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Swimming Downstream: Supreme Court of British Columbia Clarifies Section 45 of the Competition Act

In Part I of this two-part series, we covered Jensen v. Samsung Electronics Co. Ltd., where the Federal Court refused certification because the plaintiffs failed to provide sufficient material facts to support a claim for conspiracy under sections 45 and/or 46 of the Competition Act. R.S.C. 1985, c. C-34.

This week, we consider the Supreme Court of British Columbia decision of Latifi v. The TDL Group Corp., 2021 BCSC 2183 where the court held that s. 45—a prohibition on conspiracies between competitors—does not apply to “buy-side” or “upstream” agreements for the purchase of products.

Latifi adds to a growing trend in Canada where courts have been engaging a more critical review of claims at the certification stage, particularly in the context of price-fixing class actions. Latifi is also consistent with earlier decisions limiting s. 45 to “supply-side” agreements and may blunt further attempts to use s. 45 in “buy-side” cases.


The plaintiff claimed on behalf of all Tim Hortons’ employees in Canada. The defendant, The TDL Group Corp. (“TDL”)  owns the Tim Hortons brand, and is the franchisor for Tim Hortons restaurants in Canada.

The plaintiff’s main allegation was that the No-Hire clause in TDL’s franchise agreements violate the Competition Act by unlawfully suppressing wages. The plaintiff claimed the wage suppression benefitted TDL and its franchisees by increasing profits, which it said violated section 45 of the Act. The No-Hire clause prevented franchisees from hiring employees from another Tim Hortons.

The Decision

TDL successfully brought a motion to strike a number of the plaintiff’s claims on the ground that the pleadings failed to disclose a cause of action under s. 4(1)(a) of the Class Proceedings Act, RSBC 1996, c. 50.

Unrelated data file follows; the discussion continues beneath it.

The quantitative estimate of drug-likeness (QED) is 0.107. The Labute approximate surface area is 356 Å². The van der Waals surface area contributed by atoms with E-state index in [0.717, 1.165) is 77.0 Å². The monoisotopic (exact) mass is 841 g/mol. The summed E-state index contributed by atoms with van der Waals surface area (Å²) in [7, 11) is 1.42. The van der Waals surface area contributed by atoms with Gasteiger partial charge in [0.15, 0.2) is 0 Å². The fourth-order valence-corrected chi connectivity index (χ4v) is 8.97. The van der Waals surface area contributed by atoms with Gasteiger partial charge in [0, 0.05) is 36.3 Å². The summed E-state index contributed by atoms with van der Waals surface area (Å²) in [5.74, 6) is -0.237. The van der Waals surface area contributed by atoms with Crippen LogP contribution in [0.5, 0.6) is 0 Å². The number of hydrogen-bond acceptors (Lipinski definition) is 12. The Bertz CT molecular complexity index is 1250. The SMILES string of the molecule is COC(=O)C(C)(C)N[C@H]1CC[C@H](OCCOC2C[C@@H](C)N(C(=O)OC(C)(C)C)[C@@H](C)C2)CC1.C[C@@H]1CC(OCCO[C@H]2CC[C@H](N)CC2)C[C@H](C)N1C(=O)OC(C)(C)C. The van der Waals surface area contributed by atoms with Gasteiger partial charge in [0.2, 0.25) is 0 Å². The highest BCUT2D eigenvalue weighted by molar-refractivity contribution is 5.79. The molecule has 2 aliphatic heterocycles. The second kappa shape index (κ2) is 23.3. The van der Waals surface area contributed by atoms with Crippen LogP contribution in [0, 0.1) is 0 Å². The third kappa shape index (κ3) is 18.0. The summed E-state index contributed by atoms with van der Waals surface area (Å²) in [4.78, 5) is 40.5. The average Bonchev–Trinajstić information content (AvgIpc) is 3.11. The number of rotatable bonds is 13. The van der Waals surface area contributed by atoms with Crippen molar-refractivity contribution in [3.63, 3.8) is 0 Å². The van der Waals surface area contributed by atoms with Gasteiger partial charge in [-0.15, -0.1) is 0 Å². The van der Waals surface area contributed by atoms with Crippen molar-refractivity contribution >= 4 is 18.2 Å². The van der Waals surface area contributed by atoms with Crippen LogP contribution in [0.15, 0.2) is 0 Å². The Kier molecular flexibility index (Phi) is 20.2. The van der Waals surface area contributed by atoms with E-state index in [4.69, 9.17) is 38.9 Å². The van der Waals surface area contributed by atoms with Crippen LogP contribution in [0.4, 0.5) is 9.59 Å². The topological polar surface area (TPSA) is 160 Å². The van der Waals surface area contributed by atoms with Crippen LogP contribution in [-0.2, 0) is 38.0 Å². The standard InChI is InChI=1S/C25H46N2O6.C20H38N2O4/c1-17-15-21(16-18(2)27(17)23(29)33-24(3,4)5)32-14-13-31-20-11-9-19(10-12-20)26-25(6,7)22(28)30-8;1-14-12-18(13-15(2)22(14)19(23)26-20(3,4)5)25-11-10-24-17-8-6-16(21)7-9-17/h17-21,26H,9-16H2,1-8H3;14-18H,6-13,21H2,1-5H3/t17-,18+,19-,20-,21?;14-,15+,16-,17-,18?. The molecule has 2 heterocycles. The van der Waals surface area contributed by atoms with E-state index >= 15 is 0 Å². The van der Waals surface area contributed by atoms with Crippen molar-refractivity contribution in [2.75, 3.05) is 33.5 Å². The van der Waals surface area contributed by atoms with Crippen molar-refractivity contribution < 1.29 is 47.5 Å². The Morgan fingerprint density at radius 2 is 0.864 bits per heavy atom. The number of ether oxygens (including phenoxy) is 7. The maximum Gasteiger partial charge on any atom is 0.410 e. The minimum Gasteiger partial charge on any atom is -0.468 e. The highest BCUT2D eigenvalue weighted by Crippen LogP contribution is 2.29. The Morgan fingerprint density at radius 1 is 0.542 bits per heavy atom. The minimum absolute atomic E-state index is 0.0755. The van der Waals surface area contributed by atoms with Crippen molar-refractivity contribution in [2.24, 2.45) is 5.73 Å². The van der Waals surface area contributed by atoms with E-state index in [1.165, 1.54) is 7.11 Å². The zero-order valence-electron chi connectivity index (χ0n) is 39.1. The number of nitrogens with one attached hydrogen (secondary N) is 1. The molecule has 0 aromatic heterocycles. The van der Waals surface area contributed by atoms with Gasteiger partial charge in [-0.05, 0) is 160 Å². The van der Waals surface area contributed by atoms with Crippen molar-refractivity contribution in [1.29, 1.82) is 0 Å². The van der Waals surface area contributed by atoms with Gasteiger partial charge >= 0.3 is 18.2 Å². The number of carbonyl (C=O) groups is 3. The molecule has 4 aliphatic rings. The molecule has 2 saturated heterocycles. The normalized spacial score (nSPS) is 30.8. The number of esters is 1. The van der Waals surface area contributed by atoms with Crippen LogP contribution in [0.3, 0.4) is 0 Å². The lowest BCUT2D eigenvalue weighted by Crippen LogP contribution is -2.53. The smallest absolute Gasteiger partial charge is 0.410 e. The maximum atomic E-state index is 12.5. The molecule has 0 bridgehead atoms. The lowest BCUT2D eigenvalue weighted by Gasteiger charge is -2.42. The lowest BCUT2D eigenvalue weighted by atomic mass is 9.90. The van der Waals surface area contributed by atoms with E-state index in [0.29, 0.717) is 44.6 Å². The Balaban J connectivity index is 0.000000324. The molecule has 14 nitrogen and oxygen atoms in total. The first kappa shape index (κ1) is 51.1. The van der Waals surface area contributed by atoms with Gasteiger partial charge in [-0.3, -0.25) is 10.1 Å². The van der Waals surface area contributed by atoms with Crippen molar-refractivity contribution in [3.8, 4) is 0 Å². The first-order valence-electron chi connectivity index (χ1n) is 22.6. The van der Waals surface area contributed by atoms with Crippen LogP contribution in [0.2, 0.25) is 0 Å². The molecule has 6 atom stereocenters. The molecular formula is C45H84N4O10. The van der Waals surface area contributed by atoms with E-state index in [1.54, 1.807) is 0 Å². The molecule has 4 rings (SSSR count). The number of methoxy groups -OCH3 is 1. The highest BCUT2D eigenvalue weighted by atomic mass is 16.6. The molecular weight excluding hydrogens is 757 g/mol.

TDL asserted the No-Hire clause was a “buy-side” agreement and therefore not unlawful under s. 45 of the Act, which TDL argued applies only to inherently anti-competitive “sell-side” agreements, TDL argued the No-Hire clause fell outside the scope of section 45 for two reasons:

  • a plain reading of s. 45 makes it clear that the section was aimed at the supply or the production of products, not the purchase of products; and
  • the purpose of s. 45 was to prohibit certain conspiracies or agreements amongst competitors engaged in the supply of a product, which are deemed to be anti-competitive, where competing suppliers agree to fix prices, allocate markets, or limit output.

Justice Sharma agreed with TDL on both points. She concluded that s. 45 cannot apply to situations where the competitors of a product are not also the same entity who supply or produce that product—s. 45 restricts sellers, not buyers.

TDL and its franchisees produce and supply coffee & donuts (among other things), not employee/employment services. Given the crux of the plaintiff’s claim was that TDL’s No-Hire clause infringed s. 45 by limiting the cost of employees (not coffee, donuts, and other goods supplied by TDL), Justice Sharma held s. 45 did not apply. 

In addition to violation of s. 45, the plaintiff claimed TDL was also liable for civil conspiracy (predominant purpose conspiracy and unlawful means conspiracy), the unlawful means tort, and unjust enrichment. TDL argued each of the Plaintiff’s remaining claims were also bound to fail.  

Justice Sharma concluded that all of those claims were bound to fail except of civil conspiracy based on paramount purpose and the related unlawful means tort.

The Takeaway

There is a growing body of case law in Canada wherein Courts have delved into a more critical review of claims at the certification stage, particularly in the context of price-fixing class actions. Latifi is consistent with earlier decisions which limit the application of s. 45 to “supply-side” agreements. We will continue to follow and report on this trend as it develops. 



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